This Veteran’s Day (USA) and Remembrance Day (Canada), we are reminded of our continual gratitude for the unsung heroes of Converge who have served their country. Thank you for your sacrifice, your bravery, and the example you set for us all. We are forever thankful.
To celebrate and honor this important day in both Canada and the United States, we have chosen to share a few of the many inspiring stories we received from our team at Converge. As we enter into the last months of a difficult year, we hope these stories instill in you the same inspiration and courage they have brought us.
I was a member of the ROTC during my time as a student at the University of Oklahoma. One day, a Navy recruiter came to campus in search of those willing to be part of the surface ship community.
He gathered our Battalion of ROTC Midshipman into a formation, four abreast, and asked us to look to our left and right. “You think you want to fly jets in the Navy?” he said. “One of the people standing next to you in your rank will die in peacetime and not live to see a full career, simply by having this job,” he continued. “Still want to fly jets?” was the final question. As a college student full of glorious and exciting dreams of flight, I was undeterred.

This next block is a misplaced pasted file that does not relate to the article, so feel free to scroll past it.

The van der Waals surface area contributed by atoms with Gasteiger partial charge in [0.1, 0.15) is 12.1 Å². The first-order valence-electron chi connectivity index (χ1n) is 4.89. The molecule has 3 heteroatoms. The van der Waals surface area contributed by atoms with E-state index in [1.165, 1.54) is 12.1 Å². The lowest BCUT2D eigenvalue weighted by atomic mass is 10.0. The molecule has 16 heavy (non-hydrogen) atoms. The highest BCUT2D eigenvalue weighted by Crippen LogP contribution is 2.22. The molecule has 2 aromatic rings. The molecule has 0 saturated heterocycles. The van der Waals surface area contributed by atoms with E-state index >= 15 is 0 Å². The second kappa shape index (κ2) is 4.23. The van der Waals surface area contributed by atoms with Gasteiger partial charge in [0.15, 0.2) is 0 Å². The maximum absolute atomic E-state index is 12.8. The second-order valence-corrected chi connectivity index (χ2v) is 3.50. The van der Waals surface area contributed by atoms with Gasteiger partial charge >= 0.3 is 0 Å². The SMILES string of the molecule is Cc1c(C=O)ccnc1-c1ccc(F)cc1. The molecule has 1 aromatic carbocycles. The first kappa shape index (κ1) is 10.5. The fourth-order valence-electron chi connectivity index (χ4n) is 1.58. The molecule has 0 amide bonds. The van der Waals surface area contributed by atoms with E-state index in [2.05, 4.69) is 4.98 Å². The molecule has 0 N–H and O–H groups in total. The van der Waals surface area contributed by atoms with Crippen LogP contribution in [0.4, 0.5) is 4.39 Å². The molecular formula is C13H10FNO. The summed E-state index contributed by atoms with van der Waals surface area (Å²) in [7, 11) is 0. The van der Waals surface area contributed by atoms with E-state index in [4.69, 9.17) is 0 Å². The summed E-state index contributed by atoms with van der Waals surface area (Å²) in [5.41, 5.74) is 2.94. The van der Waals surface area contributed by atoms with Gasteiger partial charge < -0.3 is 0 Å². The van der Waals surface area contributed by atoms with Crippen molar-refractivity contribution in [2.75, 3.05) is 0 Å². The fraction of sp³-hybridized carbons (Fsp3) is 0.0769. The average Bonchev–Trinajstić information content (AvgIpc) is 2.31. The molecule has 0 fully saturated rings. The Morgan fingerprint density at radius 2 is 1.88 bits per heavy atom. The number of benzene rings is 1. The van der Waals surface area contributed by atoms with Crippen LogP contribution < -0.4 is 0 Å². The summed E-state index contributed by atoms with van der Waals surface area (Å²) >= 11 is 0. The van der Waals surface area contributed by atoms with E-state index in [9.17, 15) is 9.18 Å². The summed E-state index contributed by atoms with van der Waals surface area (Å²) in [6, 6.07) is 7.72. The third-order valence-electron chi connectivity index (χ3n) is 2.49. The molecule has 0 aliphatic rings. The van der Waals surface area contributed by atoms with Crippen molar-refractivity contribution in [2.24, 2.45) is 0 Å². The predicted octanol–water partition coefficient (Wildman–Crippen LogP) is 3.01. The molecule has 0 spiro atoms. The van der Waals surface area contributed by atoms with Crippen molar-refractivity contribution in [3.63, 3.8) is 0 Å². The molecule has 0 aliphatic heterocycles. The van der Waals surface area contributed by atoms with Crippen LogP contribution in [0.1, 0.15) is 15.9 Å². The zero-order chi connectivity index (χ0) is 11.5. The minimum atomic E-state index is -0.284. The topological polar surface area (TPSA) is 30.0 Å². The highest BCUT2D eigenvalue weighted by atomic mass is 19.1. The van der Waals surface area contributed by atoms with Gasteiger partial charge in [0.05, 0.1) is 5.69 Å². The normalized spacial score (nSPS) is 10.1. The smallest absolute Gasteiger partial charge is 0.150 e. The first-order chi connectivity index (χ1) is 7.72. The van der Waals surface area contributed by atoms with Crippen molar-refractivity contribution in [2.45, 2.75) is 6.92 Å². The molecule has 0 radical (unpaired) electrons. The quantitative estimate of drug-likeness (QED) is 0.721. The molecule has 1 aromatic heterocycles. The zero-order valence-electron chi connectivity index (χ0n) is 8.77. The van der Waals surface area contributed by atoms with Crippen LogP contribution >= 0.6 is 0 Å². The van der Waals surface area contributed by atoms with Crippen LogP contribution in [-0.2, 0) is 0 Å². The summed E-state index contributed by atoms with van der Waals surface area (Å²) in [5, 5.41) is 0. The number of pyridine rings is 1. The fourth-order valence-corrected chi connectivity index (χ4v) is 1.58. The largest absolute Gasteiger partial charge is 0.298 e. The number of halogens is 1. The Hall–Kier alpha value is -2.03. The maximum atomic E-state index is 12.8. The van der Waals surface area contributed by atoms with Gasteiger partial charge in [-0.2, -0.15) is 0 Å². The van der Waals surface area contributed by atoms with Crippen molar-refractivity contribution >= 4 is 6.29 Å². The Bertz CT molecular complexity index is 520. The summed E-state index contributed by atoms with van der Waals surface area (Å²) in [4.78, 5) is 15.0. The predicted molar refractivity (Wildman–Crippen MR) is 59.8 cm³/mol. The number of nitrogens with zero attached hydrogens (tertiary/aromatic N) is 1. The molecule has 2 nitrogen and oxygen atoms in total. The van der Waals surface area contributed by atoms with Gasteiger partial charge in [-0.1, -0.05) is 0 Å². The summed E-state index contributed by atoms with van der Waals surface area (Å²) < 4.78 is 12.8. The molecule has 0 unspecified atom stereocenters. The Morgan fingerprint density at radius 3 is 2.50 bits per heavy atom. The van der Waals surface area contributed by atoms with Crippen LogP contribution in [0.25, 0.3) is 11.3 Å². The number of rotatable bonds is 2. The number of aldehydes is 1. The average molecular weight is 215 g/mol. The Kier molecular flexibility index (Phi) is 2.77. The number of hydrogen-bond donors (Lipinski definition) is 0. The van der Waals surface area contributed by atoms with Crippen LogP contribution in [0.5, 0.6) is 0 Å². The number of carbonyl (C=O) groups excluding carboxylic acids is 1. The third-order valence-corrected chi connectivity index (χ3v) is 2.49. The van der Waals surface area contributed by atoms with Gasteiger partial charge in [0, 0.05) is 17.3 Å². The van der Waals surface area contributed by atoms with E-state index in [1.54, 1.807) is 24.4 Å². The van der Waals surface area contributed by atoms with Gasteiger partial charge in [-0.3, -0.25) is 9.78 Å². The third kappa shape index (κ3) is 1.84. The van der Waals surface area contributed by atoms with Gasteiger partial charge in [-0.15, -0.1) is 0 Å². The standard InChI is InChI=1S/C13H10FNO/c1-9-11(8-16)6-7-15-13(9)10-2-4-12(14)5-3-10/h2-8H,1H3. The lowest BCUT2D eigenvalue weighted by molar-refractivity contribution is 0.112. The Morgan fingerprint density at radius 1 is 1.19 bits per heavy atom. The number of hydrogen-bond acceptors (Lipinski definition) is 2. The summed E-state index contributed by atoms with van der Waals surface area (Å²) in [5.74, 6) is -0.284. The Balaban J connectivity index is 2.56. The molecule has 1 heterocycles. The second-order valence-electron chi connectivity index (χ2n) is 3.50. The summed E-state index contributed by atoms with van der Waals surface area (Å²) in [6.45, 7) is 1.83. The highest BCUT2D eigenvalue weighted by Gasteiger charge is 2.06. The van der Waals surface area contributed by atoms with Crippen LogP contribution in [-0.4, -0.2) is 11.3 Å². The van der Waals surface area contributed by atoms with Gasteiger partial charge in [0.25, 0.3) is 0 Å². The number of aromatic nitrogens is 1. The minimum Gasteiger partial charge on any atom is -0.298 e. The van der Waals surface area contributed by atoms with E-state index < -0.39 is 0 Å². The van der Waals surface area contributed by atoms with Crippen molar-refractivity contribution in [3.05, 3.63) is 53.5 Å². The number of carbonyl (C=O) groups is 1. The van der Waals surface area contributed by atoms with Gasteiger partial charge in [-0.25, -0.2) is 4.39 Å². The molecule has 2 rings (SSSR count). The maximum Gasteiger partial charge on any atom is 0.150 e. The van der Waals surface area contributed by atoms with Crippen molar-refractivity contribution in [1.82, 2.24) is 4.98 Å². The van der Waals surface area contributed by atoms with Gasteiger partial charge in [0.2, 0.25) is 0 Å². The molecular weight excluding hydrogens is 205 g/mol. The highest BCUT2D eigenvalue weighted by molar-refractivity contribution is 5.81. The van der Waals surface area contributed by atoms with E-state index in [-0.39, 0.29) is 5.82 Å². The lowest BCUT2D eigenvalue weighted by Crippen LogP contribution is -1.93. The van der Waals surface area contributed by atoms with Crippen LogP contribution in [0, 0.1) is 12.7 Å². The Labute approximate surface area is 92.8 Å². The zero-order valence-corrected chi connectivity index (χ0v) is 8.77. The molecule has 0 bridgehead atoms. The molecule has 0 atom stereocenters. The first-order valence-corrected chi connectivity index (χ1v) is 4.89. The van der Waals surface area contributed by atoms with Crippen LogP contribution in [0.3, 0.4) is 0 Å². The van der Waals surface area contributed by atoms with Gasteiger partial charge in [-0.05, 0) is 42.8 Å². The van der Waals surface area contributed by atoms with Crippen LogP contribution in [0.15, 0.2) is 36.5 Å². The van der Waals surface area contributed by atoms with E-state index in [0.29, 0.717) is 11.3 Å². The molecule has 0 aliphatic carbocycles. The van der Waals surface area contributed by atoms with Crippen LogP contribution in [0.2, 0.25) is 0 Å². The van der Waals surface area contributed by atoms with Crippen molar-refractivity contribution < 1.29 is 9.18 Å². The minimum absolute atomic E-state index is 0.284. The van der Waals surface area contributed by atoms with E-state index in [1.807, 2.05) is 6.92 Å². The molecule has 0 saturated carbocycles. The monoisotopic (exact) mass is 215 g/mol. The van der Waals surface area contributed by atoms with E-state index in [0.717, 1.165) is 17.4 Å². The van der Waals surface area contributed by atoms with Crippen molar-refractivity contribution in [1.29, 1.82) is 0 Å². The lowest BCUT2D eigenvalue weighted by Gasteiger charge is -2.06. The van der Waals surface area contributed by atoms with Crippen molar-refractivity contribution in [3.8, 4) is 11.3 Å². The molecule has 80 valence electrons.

However, the recruiter was right about the risks. Day one of flight training saw our exuberance fade and become replaced by a firm sense of occupational reality. We rapidly began a continual metamorphosis, shaped by the events and the gravitas of aviation adulthood. Flying is dangerous, even in training and operational environments, and naval tactical jet crews and carrier-based aviators assume a significant degree of risk in peace and in wartime. During my time in Naval Aviation, many in my position did not make it, including two classmates who stood next to me at OU when we received that initial warning.